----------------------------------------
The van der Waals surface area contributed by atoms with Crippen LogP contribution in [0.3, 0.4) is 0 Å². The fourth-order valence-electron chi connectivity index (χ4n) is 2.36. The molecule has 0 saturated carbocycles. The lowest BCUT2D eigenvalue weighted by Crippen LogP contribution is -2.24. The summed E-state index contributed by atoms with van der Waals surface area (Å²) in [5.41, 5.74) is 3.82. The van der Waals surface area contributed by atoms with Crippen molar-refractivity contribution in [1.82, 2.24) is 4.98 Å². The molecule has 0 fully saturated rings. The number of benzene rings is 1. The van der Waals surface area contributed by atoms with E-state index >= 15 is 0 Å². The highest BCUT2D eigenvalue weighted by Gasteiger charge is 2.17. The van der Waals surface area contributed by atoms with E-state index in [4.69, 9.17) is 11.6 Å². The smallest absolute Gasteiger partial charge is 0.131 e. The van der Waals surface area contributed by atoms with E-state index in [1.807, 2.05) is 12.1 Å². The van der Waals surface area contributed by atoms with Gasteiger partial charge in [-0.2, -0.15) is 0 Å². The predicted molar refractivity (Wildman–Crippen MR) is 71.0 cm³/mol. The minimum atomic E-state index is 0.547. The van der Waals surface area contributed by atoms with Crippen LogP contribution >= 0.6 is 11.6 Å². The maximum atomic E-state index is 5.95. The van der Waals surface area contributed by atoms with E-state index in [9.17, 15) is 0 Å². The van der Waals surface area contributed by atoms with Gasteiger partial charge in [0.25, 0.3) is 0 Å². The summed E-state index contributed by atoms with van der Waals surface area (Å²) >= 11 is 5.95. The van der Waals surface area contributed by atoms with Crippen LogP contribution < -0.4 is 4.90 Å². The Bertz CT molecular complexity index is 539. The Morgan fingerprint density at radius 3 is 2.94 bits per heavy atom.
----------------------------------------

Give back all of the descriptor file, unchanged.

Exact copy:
The van der Waals surface area contributed by atoms with Crippen LogP contribution in [0.3, 0.4) is 0 Å². The fourth-order valence-electron chi connectivity index (χ4n) is 2.36. The molecule has 0 saturated carbocycles. The lowest BCUT2D eigenvalue weighted by Crippen LogP contribution is -2.24. The summed E-state index contributed by atoms with van der Waals surface area (Å²) in [5.41, 5.74) is 3.82. The van der Waals surface area contributed by atoms with Crippen molar-refractivity contribution in [1.82, 2.24) is 4.98 Å². The molecule has 0 fully saturated rings. The number of benzene rings is 1. The van der Waals surface area contributed by atoms with E-state index >= 15 is 0 Å². The highest BCUT2D eigenvalue weighted by Gasteiger charge is 2.17. The van der Waals surface area contributed by atoms with E-state index in [4.69, 9.17) is 11.6 Å². The smallest absolute Gasteiger partial charge is 0.131 e. The van der Waals surface area contributed by atoms with E-state index in [1.807, 2.05) is 12.1 Å². The van der Waals surface area contributed by atoms with Gasteiger partial charge in [-0.2, -0.15) is 0 Å². The predicted molar refractivity (Wildman–Crippen MR) is 71.0 cm³/mol. The minimum atomic E-state index is 0.547. The van der Waals surface area contributed by atoms with Crippen LogP contribution >= 0.6 is 11.6 Å². The maximum atomic E-state index is 5.95. The van der Waals surface area contributed by atoms with E-state index in [9.17, 15) is 0 Å². The van der Waals surface area contributed by atoms with Gasteiger partial charge in [0.25, 0.3) is 0 Å². The summed E-state index contributed by atoms with van der Waals surface area (Å²) >= 11 is 5.95. The van der Waals surface area contributed by atoms with Crippen LogP contribution < -0.4 is 4.90 Å². The Bertz CT molecular complexity index is 539. The Morgan fingerprint density at radius 3 is 2.94 bits per heavy atom.